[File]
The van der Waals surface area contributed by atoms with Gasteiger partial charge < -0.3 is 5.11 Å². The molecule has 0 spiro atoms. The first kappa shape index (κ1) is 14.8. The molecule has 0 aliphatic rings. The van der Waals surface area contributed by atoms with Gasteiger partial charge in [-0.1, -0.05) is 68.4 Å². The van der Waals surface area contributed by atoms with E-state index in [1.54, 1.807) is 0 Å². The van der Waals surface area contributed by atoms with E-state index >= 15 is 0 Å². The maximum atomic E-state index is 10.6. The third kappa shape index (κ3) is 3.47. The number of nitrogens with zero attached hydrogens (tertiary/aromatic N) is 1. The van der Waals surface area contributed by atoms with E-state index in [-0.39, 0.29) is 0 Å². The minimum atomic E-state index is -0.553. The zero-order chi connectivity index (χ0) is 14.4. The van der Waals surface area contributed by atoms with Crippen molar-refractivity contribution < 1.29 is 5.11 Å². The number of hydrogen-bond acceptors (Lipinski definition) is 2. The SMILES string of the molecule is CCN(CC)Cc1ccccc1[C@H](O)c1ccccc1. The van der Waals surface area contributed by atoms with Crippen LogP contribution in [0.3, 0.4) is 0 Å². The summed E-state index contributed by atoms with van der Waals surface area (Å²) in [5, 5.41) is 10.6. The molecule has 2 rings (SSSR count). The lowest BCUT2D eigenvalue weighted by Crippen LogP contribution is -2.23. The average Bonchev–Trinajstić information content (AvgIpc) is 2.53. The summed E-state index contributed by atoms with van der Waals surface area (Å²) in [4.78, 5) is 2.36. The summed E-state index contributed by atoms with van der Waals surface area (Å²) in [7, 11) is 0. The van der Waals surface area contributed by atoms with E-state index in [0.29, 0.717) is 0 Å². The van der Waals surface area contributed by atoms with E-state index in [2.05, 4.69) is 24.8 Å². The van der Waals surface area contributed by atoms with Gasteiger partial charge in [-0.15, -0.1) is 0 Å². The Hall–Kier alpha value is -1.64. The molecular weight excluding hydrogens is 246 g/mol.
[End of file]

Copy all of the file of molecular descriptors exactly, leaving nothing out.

The van der Waals surface area contributed by atoms with Gasteiger partial charge < -0.3 is 5.11 Å². The molecule has 0 spiro atoms. The first kappa shape index (κ1) is 14.8. The molecule has 0 aliphatic rings. The van der Waals surface area contributed by atoms with Gasteiger partial charge in [-0.1, -0.05) is 68.4 Å². The van der Waals surface area contributed by atoms with E-state index in [1.54, 1.807) is 0 Å². The van der Waals surface area contributed by atoms with E-state index >= 15 is 0 Å². The maximum atomic E-state index is 10.6. The third kappa shape index (κ3) is 3.47. The number of nitrogens with zero attached hydrogens (tertiary/aromatic N) is 1. The van der Waals surface area contributed by atoms with E-state index in [-0.39, 0.29) is 0 Å². The minimum atomic E-state index is -0.553. The zero-order chi connectivity index (χ0) is 14.4. The van der Waals surface area contributed by atoms with Crippen molar-refractivity contribution < 1.29 is 5.11 Å². The number of hydrogen-bond acceptors (Lipinski definition) is 2. The SMILES string of the molecule is CCN(CC)Cc1ccccc1[C@H](O)c1ccccc1. The van der Waals surface area contributed by atoms with Crippen LogP contribution in [0.3, 0.4) is 0 Å². The summed E-state index contributed by atoms with van der Waals surface area (Å²) in [5, 5.41) is 10.6. The molecule has 2 rings (SSSR count). The lowest BCUT2D eigenvalue weighted by Crippen LogP contribution is -2.23. The average Bonchev–Trinajstić information content (AvgIpc) is 2.53. The summed E-state index contributed by atoms with van der Waals surface area (Å²) in [4.78, 5) is 2.36. The summed E-state index contributed by atoms with van der Waals surface area (Å²) in [7, 11) is 0. The van der Waals surface area contributed by atoms with E-state index in [0.29, 0.717) is 0 Å². The van der Waals surface area contributed by atoms with E-state index in [2.05, 4.69) is 24.8 Å². The van der Waals surface area contributed by atoms with Gasteiger partial charge in [-0.15, -0.1) is 0 Å². The Hall–Kier alpha value is -1.64. The molecular weight excluding hydrogens is 246 g/mol.